A posterolateral herniation may compress the spinal nerve as it passes through the intervertebral foramen. If more medially positioned, the herniation may spare the nerve at that level, but impact nerves at inferior levels.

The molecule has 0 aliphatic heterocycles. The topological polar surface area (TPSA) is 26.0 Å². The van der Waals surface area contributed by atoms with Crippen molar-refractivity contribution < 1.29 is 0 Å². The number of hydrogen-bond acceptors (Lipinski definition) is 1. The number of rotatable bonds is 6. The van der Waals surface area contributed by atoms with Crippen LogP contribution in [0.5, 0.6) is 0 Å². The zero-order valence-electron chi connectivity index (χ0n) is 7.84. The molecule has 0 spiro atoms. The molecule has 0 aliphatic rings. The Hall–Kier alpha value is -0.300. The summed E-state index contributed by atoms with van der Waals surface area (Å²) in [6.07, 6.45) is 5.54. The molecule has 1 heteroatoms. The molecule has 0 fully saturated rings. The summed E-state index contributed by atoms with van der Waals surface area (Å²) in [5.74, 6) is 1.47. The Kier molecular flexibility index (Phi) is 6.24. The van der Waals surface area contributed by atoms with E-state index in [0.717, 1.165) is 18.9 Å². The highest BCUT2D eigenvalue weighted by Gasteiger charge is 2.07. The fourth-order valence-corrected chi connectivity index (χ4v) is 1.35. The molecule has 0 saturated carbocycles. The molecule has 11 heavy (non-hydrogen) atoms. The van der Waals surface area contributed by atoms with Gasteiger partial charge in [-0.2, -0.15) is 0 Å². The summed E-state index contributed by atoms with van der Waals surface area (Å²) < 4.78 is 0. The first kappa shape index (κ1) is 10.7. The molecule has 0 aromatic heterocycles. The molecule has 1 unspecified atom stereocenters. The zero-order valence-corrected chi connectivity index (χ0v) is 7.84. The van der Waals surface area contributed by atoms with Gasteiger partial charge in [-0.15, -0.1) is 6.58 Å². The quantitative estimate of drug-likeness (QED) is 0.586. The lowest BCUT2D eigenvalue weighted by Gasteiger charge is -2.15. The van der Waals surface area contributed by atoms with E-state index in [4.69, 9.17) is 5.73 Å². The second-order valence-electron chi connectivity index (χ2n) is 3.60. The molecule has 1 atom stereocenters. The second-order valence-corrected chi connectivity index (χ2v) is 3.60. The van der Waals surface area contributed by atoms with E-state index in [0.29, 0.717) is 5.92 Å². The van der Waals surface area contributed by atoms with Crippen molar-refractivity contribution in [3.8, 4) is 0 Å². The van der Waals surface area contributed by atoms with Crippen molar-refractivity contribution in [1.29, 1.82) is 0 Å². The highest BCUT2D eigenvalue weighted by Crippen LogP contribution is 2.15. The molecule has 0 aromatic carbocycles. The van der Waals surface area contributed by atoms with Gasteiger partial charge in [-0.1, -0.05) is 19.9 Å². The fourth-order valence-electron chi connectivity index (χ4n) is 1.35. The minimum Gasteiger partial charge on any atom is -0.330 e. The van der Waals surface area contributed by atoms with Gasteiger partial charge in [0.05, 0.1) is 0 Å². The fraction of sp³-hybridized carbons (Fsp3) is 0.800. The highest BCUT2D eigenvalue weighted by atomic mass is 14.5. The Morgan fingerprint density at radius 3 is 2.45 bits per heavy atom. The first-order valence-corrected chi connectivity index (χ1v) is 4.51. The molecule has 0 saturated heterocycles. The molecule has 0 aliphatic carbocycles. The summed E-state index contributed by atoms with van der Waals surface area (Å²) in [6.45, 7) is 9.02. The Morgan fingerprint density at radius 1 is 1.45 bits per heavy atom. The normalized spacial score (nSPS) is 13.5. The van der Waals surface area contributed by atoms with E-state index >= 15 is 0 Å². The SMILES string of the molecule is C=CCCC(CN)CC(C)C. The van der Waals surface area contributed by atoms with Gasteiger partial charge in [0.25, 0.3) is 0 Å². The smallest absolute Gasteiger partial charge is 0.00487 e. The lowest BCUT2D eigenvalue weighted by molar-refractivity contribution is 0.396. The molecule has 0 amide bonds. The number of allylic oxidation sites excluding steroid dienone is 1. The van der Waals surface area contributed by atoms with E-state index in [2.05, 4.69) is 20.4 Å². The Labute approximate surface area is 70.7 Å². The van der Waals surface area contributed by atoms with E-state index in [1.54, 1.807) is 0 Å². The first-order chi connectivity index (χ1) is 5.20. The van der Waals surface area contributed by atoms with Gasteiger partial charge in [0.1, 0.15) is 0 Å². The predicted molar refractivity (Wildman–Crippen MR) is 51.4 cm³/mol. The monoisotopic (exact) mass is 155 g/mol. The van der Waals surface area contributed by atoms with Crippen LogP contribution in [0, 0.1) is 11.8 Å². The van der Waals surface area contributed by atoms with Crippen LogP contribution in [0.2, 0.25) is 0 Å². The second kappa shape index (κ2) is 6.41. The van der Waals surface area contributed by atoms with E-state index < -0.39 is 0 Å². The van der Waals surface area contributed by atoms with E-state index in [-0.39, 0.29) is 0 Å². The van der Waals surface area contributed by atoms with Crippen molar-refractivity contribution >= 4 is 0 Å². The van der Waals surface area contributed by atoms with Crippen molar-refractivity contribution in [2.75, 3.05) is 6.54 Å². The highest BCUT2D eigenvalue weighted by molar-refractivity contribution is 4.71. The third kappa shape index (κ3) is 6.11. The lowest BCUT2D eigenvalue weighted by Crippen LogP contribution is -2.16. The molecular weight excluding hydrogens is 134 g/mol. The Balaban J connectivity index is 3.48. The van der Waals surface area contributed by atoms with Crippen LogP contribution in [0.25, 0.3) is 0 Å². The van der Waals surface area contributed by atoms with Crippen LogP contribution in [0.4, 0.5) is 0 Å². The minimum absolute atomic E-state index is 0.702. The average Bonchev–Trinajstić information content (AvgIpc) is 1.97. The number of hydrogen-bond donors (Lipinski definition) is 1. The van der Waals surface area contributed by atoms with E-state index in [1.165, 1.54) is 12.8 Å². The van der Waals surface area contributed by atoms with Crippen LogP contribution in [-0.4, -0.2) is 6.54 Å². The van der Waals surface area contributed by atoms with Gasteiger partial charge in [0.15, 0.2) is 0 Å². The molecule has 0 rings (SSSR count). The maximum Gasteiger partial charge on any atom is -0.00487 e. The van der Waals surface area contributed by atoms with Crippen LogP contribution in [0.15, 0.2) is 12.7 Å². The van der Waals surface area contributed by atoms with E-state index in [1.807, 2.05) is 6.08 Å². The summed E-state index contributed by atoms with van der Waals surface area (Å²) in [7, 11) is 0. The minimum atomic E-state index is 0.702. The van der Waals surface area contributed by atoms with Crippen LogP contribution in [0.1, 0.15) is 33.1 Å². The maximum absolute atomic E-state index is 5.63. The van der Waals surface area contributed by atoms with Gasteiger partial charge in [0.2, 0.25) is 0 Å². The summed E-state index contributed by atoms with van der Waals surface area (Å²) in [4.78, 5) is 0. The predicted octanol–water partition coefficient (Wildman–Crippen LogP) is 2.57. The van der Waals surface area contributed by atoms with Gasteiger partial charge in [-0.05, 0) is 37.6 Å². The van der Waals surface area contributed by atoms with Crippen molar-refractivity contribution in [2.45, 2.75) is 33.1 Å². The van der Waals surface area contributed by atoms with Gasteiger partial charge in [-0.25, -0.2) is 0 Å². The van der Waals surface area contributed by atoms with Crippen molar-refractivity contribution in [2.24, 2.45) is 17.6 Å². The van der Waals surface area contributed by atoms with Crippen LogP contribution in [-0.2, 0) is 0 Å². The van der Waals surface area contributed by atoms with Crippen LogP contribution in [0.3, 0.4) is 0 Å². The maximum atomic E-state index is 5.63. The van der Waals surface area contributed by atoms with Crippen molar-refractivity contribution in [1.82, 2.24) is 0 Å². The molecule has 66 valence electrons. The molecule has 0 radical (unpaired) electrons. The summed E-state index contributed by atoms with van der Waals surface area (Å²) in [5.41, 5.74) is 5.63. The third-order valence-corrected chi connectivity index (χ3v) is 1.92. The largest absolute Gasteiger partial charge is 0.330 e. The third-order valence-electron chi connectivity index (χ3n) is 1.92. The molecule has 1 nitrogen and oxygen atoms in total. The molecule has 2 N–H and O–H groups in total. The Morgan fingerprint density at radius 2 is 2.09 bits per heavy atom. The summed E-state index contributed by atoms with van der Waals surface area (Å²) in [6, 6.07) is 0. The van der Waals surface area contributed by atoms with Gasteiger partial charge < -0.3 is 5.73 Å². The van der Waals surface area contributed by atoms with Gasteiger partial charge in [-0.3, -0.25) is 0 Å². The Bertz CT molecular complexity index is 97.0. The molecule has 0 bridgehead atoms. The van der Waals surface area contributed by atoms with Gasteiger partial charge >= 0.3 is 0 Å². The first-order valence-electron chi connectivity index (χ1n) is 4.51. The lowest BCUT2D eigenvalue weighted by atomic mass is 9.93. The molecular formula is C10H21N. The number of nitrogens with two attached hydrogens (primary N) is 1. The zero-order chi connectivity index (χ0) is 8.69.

As the stress resistance of the anulus fibrosus declines with age, the tissue of the nucleus pulposus may protrude through weak spots under loading. If the fibrous ring of the anulus ruptures completely, the herniated material may compress the contents of the intervertebral foramen (nerve roots and blood vessels). These patients often suffer from severe local back pain. Pain is also felt in the associated dermatome. When the motor part of the spinal nerve is affected, the muscles served by that spinal nerve will show weakening. It is an important diagnostic step to test the muscles innervated by a nerve from a certain spinal segment, as well as the sensitivity in the specific dermatome. Example: The first sacral nerve root innervates the gastrocnemius and soleus muscles; thus, standing or walking on toes can be affected.